Nearshoring is not new for Mexico but, more recently, it has been the transformation of the talent and the technology ecosystem that has been the most important and disruptive competitive advantage compared to Asia. Mexico has become a driver of innovation and not only a supplier of basic, second-tier or labor-intensive products.
Below are some of the key benefits of nearshoring to Mexico.

Key Benefits of Nearshoring to Mexico
Cost and Liquidity Advantages
  • Reduced shipping costs via simpler and less variable logistics.1
  • Reduced inventory carrying costs from shorter lead times and higher frequency of shipments.2,3
  • Potential incentives via trade agreements and U.S. industrial policy (IRA, CHIPS).5
  • Reduced corporate tax burden via Mexico's federal policy (e.g., Maquiladora, shelter).6
  • Improved cash-to-cash cycle time from reduced quote-to-cash cycle.2,3,4
  • Reduced and less variable labor rates when compared with the lowest costs in APAC.6
Process and Organizational Advantages
  • Overland shipping drives less complexity/activities.
  • Simplified planning, logistics and inventory processes.
  • Highly skilled (and young) workforce with many engineers and skilled technical workers across different regions.8
  • Management oversight and time-zone advantage.
Growth and Strategic Advantages
  • Significantly improved lead times and adaptability to changing market conditions.4
  • Optimized customer service — reduced stockouts, faster response to changes in demand and increased speed to repair/replace products.
  • Industrial policy and infrastructure spillover from the U.S.
  • Stable political relationships with the U.S.
Sustainability and Resiliency Advantages
  • Considerably reduced risks of shipping and transportation disruptions.
  • Reduced intellectual property risks (when compared to some APAC countries).
  • " Reduced CO2 Emissions due to optimized transportation.9


Footnote

1. Shipping a container from Asia to the U.S. can be at least two times more expensive than shipping from Mexico to the U.S., according to an internal analysis/research from Optilogic.

2. Delivery lead times between China and the U.S. vary from 20 to 40 days, whereas transportation from Mexico typically takes one to nine days.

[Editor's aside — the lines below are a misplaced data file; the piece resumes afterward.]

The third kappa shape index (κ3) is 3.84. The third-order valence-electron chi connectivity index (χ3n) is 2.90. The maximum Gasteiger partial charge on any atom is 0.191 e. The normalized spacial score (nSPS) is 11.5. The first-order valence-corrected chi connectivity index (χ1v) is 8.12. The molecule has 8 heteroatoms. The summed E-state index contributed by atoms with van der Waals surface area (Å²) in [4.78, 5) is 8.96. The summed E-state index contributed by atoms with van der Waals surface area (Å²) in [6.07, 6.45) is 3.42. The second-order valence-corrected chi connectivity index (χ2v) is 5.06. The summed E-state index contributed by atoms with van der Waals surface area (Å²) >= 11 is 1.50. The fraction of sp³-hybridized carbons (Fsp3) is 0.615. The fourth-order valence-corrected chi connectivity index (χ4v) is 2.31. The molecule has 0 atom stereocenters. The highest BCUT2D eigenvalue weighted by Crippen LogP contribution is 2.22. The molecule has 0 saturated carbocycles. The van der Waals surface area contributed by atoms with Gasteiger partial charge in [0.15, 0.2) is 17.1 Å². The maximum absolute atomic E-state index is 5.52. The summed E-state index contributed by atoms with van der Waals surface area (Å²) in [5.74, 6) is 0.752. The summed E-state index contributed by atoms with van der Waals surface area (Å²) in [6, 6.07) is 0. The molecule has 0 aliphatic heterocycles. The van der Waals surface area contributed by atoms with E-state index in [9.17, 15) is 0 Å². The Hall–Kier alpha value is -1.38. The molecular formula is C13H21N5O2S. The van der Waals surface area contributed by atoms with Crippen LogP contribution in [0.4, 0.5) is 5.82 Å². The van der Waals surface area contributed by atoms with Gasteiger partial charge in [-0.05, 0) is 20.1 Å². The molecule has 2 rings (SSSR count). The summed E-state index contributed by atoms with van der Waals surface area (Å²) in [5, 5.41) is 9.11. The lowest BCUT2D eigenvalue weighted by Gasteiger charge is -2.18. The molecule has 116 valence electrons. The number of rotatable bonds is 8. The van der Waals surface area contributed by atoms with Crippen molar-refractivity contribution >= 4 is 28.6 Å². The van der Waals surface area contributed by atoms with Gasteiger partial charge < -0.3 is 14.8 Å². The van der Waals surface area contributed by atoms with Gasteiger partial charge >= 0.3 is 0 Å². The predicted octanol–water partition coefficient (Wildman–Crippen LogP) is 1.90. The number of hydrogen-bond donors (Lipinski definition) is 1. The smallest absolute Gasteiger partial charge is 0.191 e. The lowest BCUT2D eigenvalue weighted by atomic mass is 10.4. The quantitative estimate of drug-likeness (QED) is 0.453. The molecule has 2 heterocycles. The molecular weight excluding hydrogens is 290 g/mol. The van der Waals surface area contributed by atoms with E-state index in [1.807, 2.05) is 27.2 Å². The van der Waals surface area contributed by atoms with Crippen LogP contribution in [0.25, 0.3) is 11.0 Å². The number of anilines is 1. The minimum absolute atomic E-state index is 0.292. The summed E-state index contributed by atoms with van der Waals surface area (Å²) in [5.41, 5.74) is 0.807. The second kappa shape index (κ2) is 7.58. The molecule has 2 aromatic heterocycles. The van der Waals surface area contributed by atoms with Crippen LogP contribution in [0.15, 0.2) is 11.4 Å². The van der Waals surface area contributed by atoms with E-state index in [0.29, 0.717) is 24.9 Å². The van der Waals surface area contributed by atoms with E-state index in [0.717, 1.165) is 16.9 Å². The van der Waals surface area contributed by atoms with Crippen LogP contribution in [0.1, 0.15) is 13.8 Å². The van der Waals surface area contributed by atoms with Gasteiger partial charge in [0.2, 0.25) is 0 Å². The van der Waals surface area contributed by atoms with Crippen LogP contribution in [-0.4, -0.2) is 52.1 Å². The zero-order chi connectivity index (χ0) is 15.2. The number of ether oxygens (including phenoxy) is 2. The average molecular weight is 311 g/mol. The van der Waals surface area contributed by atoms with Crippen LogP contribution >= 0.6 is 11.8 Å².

3. The following thesis from the MIT Center for Transportation and Logistics evaluates the benefits of shorter lead times and higher frequency of shipments – thesis

4. By reducing both lead time duration and variability, companies can optimize inventory levels, mitigate the risk of stockouts and adapt faster to changing demand patterns.

5. Mexico has 13 free trade agreements with 50 countries, including the USMCA. Additional incentive programs with the U.S., such as the Inflation Reduction Act (IRA) and the CHIPS Act, reduce duties and provide tax incentives for companies producing goods exported from Mexico and for consumers buying products made in Mexico

6. Mexico's corporate income tax is 30 percent. Still, incentives for manufacturers, such as the Maquiladora program, lower the tax burden by removing duty taxes on imported raw materials/machinery under the condition that all finished goods will be exported out of Mexico.

7. According to Statista, the hourly wage for manufacturing workers in China increased from $5.78 in 2019 to $6.50 in 2020, a growth rate of over 12 percent. Meanwhile, Mexico experienced a much smaller increase from $4.66 to $4.82, or 3 percent, over the same period.

8. Mexico has a young labor force, with 42 percent of the population between 20 and 49 years old. In addition, Mexico graduates more engineers each year than almost any other country – Statista.

9. Based on an internal assessment, relocating supply chains from Asia to Mexico can reduce emissions from freight transportation and business travel by more than 80 percent.

Originally published 09 April 2024

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The content of this article is intended to provide a general guide to the subject matter. Specialist advice should be sought about your specific circumstances.

ARTICLE
16 April 2024

Revamping The Supply Chain By Nearshoring To Mexico

United States Corporate/Commercial Law